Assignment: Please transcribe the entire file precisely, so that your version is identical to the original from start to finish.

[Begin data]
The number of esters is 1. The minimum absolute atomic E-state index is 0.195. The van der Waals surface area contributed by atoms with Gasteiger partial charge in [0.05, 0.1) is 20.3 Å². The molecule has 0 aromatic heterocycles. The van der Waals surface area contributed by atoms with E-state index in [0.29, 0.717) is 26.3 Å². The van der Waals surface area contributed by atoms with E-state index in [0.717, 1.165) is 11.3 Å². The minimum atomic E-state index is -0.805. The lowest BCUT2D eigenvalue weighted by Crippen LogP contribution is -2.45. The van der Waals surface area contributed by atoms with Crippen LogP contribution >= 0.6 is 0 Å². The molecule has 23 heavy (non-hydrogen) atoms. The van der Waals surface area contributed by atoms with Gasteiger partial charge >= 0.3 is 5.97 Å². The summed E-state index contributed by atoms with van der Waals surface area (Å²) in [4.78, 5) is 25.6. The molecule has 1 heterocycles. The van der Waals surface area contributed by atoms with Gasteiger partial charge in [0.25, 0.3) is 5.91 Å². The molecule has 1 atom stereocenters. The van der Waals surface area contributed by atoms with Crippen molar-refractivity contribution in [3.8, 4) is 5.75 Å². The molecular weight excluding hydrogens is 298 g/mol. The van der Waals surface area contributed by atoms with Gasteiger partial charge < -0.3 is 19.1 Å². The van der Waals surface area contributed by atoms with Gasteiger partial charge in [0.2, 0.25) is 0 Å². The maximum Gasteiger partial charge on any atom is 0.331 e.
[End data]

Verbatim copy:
The number of esters is 1. The minimum absolute atomic E-state index is 0.195. The van der Waals surface area contributed by atoms with Gasteiger partial charge in [0.05, 0.1) is 20.3 Å². The molecule has 0 aromatic heterocycles. The van der Waals surface area contributed by atoms with E-state index in [0.29, 0.717) is 26.3 Å². The van der Waals surface area contributed by atoms with E-state index in [0.717, 1.165) is 11.3 Å². The minimum atomic E-state index is -0.805. The lowest BCUT2D eigenvalue weighted by Crippen LogP contribution is -2.45. The van der Waals surface area contributed by atoms with Crippen LogP contribution >= 0.6 is 0 Å². The molecule has 23 heavy (non-hydrogen) atoms. The van der Waals surface area contributed by atoms with Gasteiger partial charge >= 0.3 is 5.97 Å². The summed E-state index contributed by atoms with van der Waals surface area (Å²) in [4.78, 5) is 25.6. The molecule has 1 heterocycles. The van der Waals surface area contributed by atoms with Gasteiger partial charge in [0.25, 0.3) is 5.91 Å². The molecule has 1 atom stereocenters. The van der Waals surface area contributed by atoms with Crippen molar-refractivity contribution in [3.8, 4) is 5.75 Å². The molecular weight excluding hydrogens is 298 g/mol. The van der Waals surface area contributed by atoms with Gasteiger partial charge < -0.3 is 19.1 Å². The van der Waals surface area contributed by atoms with Gasteiger partial charge in [0.2, 0.25) is 0 Å². The maximum Gasteiger partial charge on any atom is 0.331 e.